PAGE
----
The Israeli National LGBT Task Force union is holding a rally in Tel Aviv on Saturday night on the background of last Thursday's stabbing attack by a haredi man at the controversial gay pride parade in Jerusalem – but it has disinvited Jewish Home chairman Naftali Bennett and Jewish Home MK Yinon Magal.
The pro-homosexual union contacted Magal's office in a request not to arrive, with one activist of the group telling Channel 10: "does it seem reasonable to you that the homophobic party will go up on stage?"
Bennett said that while on his way to the even he received a message asking him not to come, noting that earlier, "when the organizers of the rally invited me to speak I happily accepted. I am the education minister of all children of Israel."
Jewish Home has traditionally opposed homosexuality given that Jewish law strictly forbids it. In a January video ahead of elections, leading party members were shown stating their opposition to same-sex marriage – opposition which Reform and leftist critics labeled "primitive."
However, Jewish Home chairperson Naftali Bennett made a move apparently distancing from that stance on Thursday, when in response to the stabbing he ordered a significant increase in the budget of the Israeli Gay Youth (IGY) organization.
It would appear that the surprising move did not change how the Israeli National LGBT Task Force views his party.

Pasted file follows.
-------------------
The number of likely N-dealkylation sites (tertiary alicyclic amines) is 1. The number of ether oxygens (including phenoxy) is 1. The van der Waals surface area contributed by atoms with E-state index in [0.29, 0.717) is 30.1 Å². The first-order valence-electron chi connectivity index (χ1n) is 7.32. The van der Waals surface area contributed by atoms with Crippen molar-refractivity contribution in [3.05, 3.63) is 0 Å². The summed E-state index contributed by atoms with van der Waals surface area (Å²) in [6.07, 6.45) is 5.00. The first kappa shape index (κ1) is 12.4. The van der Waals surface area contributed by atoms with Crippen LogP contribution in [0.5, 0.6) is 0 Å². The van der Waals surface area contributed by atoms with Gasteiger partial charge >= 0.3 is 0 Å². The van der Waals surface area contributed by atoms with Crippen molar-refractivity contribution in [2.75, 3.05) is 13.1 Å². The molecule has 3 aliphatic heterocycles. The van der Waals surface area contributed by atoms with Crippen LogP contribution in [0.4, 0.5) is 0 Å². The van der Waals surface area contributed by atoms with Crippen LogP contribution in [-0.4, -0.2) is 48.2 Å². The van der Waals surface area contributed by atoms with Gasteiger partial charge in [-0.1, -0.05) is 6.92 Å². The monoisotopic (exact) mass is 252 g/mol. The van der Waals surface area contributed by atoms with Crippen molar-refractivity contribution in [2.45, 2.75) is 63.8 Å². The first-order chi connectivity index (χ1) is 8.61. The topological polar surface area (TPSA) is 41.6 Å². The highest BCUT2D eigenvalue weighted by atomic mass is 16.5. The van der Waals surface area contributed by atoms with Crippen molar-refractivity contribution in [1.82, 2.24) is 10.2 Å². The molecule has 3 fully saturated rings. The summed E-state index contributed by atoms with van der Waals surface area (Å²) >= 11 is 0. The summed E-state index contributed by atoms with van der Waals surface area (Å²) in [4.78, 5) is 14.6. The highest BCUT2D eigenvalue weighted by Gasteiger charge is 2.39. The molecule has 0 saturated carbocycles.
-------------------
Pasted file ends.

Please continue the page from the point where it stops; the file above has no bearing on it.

The Task Force issued a statement saying "we are attentive to the voices rising from different directions about the speakers at the event this evening. We are holding a deep talk trying to take into account all of the perspectives, reflect the complex communal discussion and the positions of our friends from the community, with all its nuances."
"The list is comprised of the heads of organizations that function around the year to advance the proud (i.e. homosexual – ed.) community…and elected representatives of the public who have power to change the political reality in Israel," the union added. "They arrive to express their positions and protestations, and our role is to express our position against their words."
The event in Tel Aviv is being attended by Tel Aviv Mayor Ron Huldai, former President Shimon Peres, ministers Yuval Steinitz (Likud) and Avi Gabay (Kulanu), MKs Tzipi Livni, Dov Khenin, Yitzhak Herzog, Zehava Galon and more.
Jewish Home's position on homosexuality under Bennett was defined by the minister, who said in January in response to the uproar following his party's video that "formal Judaism does not recognize same-sex marriage, just as you cannot pass a law that eating meat with milk is kosher. What did we do in the last Knesset? We were pragmatic. We said – no to formal recognition, yes to rights.”
The comment refers to a law giving same-sex couples equal tax breaks which Bennett voted for even as his fellow party members abstained, thus allowing it to pass. The vote followed a compromise in which same-sex couples were granted equal benefits without being officially recognition in the legislation, thus sparing Jewish Home from being perceived as officially condoning same-sex marriage.
Magal was himself involved in another incident raising questions on Jewish Home's stance regarding key religious Zionist issues, when he said last Friday at a Tel Aviv University conference that he was willing "to give up on land in exchange for peace," adding "it's a bummer to be an occupier."
Arutz Sheva contacted a spokesperson for the Jewish Home for comment on the statement last Wednesday but has yet to receive a response.